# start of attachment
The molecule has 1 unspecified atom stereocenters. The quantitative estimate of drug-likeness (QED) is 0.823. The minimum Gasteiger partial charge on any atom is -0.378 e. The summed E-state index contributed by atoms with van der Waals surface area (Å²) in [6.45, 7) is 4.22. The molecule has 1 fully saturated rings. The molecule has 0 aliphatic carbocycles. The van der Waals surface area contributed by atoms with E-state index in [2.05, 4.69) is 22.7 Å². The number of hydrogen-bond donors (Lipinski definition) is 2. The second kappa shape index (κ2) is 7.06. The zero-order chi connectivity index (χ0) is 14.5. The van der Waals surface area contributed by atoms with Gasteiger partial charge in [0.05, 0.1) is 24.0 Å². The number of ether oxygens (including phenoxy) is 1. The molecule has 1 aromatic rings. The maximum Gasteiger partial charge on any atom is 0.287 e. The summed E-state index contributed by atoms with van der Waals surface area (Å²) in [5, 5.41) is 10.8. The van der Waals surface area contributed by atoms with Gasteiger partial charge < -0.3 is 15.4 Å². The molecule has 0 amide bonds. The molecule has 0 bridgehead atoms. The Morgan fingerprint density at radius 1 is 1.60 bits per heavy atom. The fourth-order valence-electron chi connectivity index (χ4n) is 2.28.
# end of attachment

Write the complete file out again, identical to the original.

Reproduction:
The molecule has 1 unspecified atom stereocenters. The quantitative estimate of drug-likeness (QED) is 0.823. The minimum Gasteiger partial charge on any atom is -0.378 e. The summed E-state index contributed by atoms with van der Waals surface area (Å²) in [6.45, 7) is 4.22. The molecule has 1 fully saturated rings. The molecule has 0 aliphatic carbocycles. The van der Waals surface area contributed by atoms with E-state index in [2.05, 4.69) is 22.7 Å². The number of hydrogen-bond donors (Lipinski definition) is 2. The second kappa shape index (κ2) is 7.06. The zero-order chi connectivity index (χ0) is 14.5. The van der Waals surface area contributed by atoms with Gasteiger partial charge in [0.05, 0.1) is 24.0 Å². The number of ether oxygens (including phenoxy) is 1. The molecule has 1 aromatic rings. The maximum Gasteiger partial charge on any atom is 0.287 e. The summed E-state index contributed by atoms with van der Waals surface area (Å²) in [5, 5.41) is 10.8. The van der Waals surface area contributed by atoms with Gasteiger partial charge < -0.3 is 15.4 Å². The molecule has 0 amide bonds. The molecule has 0 bridgehead atoms. The Morgan fingerprint density at radius 1 is 1.60 bits per heavy atom. The fourth-order valence-electron chi connectivity index (χ4n) is 2.28.